Figure 1

Course of hepatitis C virus-ribonucleic acid (10 6 IU/mL), alanine aminotransferase (10 1 U/L), haemoglobin (mg/dL), white blood cells ( cells /nL) and platelets (10 1 /nL) during therapy. After 4 weeks of therapy, viral load declined 6 log10 and became negative in week 6 resulting in SVR 24. Side effects included pruritus and anaemia, leading to the application of erythropoietin. Abbreviations: ALT, alanine aminotransferase; EOT, end-of-treatment; Hb, haemoglobin; HCV-RNA, hepatitis C virus-ribonucleic acid; PLT, platelets; SVR, sustained virological response; Tacr, tacrolimus; w, week; WBC, white blood cells.

As silibinin has shown potent antiviral activity in prior non-responders to dual therapy, informed consent was given for a triple combination therapy of silibinin, peg-IFN and RBV. He was given tacrolimus 1mg twice a day (BID) and mycophenolate-mofetil 500mg BID for immunosuppression as well as co-medication with amlodipine (5mg/day) and pantoprazole (40mg/day); insulin injections were also continued. Silibinin was administered 20mg/kg/day intravenously for 2 weeks and continued orally 560mg/day for 47 weeks in combination with a 48-week peg-IFN and RBV therapy with 180μg/week and 800mg/day started on day 8. Peg-IFN and RBV doses were adapted to 135μg/week and 600mg/day. After 4 weeks of therapy, the viral load declined 6 log10 and became undetectable in week 6, resulting in SVR 24. Therapy was well tolerated; side effects included dyspnoea, pruritus and anaemia, leading to the application of 250mg BID ursodeoxycholic acid and 30μg erythropoietin/week. Red blood cell, leukocyte and platelet counts, as well as tacrolimus through levels, were checked once a week.

Discussion

Antiviral therapy of recurrent HCV after LT is an issue of high interest and the time course of fibrosis progression is accelerated under immunosuppression [2]. Improvements in antiviral therapy are urgently required as SVR rates for dual therapy in patients who are HCV positive after LT are low [3, 4]. PI and RdRpI-based combination for antiviral therapy in non-LT cohorts leads to significantly higher SVR rates compared to a dual therapy [610]. However, the management of HCV post-LT is complicated by drug interactions, side effects and pre-treatment [11, 12].

However, PI-based triple therapy is limited to patients infected with HCV genotype 1. To date, very few data exist on the therapy of recurrent non-genotype 1 HCV-infection after LT.

In vitro experiments have shown that HCV replication is significantly inhibited by silibinin [13]. Silibinin has a strong anti-oxidative effect [14]. This may improve the response to IFN in non-responders to dual therapy since oxidative stress leads to impaired IFN signalling [15]. However, evidence for beneficial effects in humans has been equivocal. Therefore, the efficacy and safety of high-dose intravenous silibinin, followed by a lower dose oral application in combination with dual antiviral therapy, were evaluated by Ferenci et al. [16] in 2008 in chronic HCV genotype 1, 2 and 4 infected former non-responders. This study showed that silibinin is well tolerated and reveals a substantial antiviral effect against HCV in non-responders [16]. A recent study reported similar results in the transplant setting for patients reinfected with HCV genotype 1 [17]. We present here the first case of successful antiviral treatment with silibinin in combination with peg-IFN and RBV in a patient reinfected with HCV genotype 3 after LT with prior non-response to dual therapy. Treatment with silibinin might result in an IFN-sensitising effect in IFN non-responders following LT.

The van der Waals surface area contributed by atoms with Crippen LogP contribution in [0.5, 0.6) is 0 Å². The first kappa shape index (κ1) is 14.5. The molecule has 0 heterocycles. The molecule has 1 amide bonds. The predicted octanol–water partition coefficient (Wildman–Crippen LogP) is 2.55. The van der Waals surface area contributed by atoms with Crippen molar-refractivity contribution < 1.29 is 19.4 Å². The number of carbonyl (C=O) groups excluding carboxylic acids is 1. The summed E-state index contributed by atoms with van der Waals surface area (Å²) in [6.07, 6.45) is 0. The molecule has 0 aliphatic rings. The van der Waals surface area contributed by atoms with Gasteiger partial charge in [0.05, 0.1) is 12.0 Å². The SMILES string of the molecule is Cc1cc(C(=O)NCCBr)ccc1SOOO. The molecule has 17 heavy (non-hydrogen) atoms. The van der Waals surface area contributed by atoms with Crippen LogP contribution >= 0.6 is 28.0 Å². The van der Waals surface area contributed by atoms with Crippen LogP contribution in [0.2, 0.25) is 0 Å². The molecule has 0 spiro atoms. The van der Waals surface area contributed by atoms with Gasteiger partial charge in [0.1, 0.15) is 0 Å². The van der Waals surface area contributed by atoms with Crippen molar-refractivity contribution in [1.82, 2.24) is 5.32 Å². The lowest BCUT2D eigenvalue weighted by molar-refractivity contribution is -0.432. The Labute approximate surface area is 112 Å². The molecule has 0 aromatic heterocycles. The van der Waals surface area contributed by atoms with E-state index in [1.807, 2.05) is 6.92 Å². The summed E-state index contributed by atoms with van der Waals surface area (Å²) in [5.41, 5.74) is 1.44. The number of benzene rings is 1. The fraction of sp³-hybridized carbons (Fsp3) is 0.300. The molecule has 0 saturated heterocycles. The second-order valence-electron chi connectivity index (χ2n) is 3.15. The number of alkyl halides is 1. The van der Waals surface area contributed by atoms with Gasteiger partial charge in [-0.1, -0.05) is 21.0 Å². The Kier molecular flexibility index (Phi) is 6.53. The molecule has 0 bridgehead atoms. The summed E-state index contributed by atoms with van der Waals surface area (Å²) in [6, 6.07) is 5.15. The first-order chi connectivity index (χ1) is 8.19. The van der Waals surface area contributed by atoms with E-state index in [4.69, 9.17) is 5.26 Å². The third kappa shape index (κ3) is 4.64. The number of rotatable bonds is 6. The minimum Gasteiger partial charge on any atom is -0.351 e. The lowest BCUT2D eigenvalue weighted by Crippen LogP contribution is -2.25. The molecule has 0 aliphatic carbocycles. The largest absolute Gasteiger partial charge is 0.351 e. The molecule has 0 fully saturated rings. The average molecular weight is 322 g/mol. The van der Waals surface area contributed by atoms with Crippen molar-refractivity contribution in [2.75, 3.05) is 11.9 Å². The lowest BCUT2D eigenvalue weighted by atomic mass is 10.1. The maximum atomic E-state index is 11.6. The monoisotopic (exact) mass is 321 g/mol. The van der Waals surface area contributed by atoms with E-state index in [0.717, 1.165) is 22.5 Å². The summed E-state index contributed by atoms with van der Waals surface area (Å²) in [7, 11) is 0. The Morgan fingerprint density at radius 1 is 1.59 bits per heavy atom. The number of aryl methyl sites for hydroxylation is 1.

Conclusions

Combination therapy of peg-IFN, RBV and silibinin resulted in SVR 24 in a patient who had a liver transplanted, who was reinfected with HCV genotype 3 and who was therapy naïve. Combination therapy with silibinin might be a useful approach for the therapy of recurrent non-genotype 1 HCV infection after LT.

Consent

Written informed consent was obtained from the patient for publication of this case report and the accompanying images. A copy of the written consent is available for review by the Editor-in-Chief of this journal.

Abbreviations

BID: 

Twice a day

HCV: 

Hepatitis C virus

LT: 

Liver transplantation

peg-IFN: 

Pegylated interferon

PI: 

Protease inhibitor

RBV: 

Ribavirin

RdRpI: 

RNA-dependent RNA polymerase inhibitor

RNA: 

Ribonucleic acid

SVR: 

Sustained virological response

ULN: 

Upper limit of normal.

Declarations

Acknowledgements

The authors received lecture fees and travel grants from Roche, Janssen and MSD.

Authors’ Affiliations

(1)
I. Department of Internal Medicine, Johannes Gutenberg-University

References

  1. Garcia-Retortillo M, Forns X, Feliu A, Moitinho E, Costa J, Navasa M, Rimola A, Rodes J: Hepatitis C virus kinetics during and immediately after liver transplantation. Hepatology. 2002, 35: 680-687.View ArticlePubMedGoogle Scholar
  2. Gane EJ: The natural history of recurrent hepatitis C and what influences this. Liver Transpl. 2008, 14: 36-44.View ArticleGoogle Scholar
  3. Berenguer M: Systematic review of the treatment of established recurrent hepatitis C with pegylated interferon in combination with ribavirin. J Hepatol. 2008, 49: 274-287.View ArticlePubMedGoogle Scholar